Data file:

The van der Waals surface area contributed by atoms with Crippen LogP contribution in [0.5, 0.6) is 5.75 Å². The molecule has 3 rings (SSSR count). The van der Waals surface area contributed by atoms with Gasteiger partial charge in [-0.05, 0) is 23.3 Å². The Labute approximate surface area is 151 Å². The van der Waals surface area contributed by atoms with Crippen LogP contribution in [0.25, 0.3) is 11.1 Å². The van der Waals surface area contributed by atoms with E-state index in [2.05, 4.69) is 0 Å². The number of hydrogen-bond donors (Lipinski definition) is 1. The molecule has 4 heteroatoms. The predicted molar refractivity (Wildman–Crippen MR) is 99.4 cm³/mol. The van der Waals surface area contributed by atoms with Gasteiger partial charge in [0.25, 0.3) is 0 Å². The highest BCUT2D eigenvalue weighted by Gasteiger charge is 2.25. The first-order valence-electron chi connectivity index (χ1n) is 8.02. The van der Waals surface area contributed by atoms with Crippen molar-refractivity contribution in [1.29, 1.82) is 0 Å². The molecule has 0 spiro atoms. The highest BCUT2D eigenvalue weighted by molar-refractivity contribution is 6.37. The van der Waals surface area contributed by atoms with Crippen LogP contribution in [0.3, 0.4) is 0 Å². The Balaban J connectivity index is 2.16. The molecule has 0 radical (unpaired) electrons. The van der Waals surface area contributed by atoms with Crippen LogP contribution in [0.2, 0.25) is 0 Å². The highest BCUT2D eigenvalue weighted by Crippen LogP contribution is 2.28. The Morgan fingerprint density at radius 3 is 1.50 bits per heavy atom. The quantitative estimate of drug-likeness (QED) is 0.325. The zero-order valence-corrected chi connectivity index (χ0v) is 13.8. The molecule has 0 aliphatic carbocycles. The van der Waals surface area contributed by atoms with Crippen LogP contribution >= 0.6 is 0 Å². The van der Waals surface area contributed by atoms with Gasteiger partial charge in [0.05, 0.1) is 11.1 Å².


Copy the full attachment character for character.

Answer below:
The van der Waals surface area contributed by atoms with Crippen LogP contribution in [0.5, 0.6) is 5.75 Å². The molecule has 3 rings (SSSR count). The van der Waals surface area contributed by atoms with Gasteiger partial charge in [-0.05, 0) is 23.3 Å². The Labute approximate surface area is 151 Å². The van der Waals surface area contributed by atoms with Crippen LogP contribution in [0.25, 0.3) is 11.1 Å². The van der Waals surface area contributed by atoms with E-state index in [2.05, 4.69) is 0 Å². The number of hydrogen-bond donors (Lipinski definition) is 1. The molecule has 4 heteroatoms. The predicted molar refractivity (Wildman–Crippen MR) is 99.4 cm³/mol. The van der Waals surface area contributed by atoms with Gasteiger partial charge in [0.25, 0.3) is 0 Å². The highest BCUT2D eigenvalue weighted by Gasteiger charge is 2.25. The first-order valence-electron chi connectivity index (χ1n) is 8.02. The van der Waals surface area contributed by atoms with Crippen molar-refractivity contribution in [1.29, 1.82) is 0 Å². The molecule has 0 spiro atoms. The highest BCUT2D eigenvalue weighted by molar-refractivity contribution is 6.37. The van der Waals surface area contributed by atoms with Crippen LogP contribution in [0.3, 0.4) is 0 Å². The Balaban J connectivity index is 2.16. The molecule has 0 radical (unpaired) electrons. The van der Waals surface area contributed by atoms with Crippen LogP contribution in [0.2, 0.25) is 0 Å². The highest BCUT2D eigenvalue weighted by Crippen LogP contribution is 2.28. The Morgan fingerprint density at radius 3 is 1.50 bits per heavy atom. The quantitative estimate of drug-likeness (QED) is 0.325. The zero-order valence-corrected chi connectivity index (χ0v) is 13.8. The molecule has 0 aliphatic carbocycles. The van der Waals surface area contributed by atoms with Crippen LogP contribution >= 0.6 is 0 Å². The van der Waals surface area contributed by atoms with Gasteiger partial charge in [0.05, 0.1) is 11.1 Å².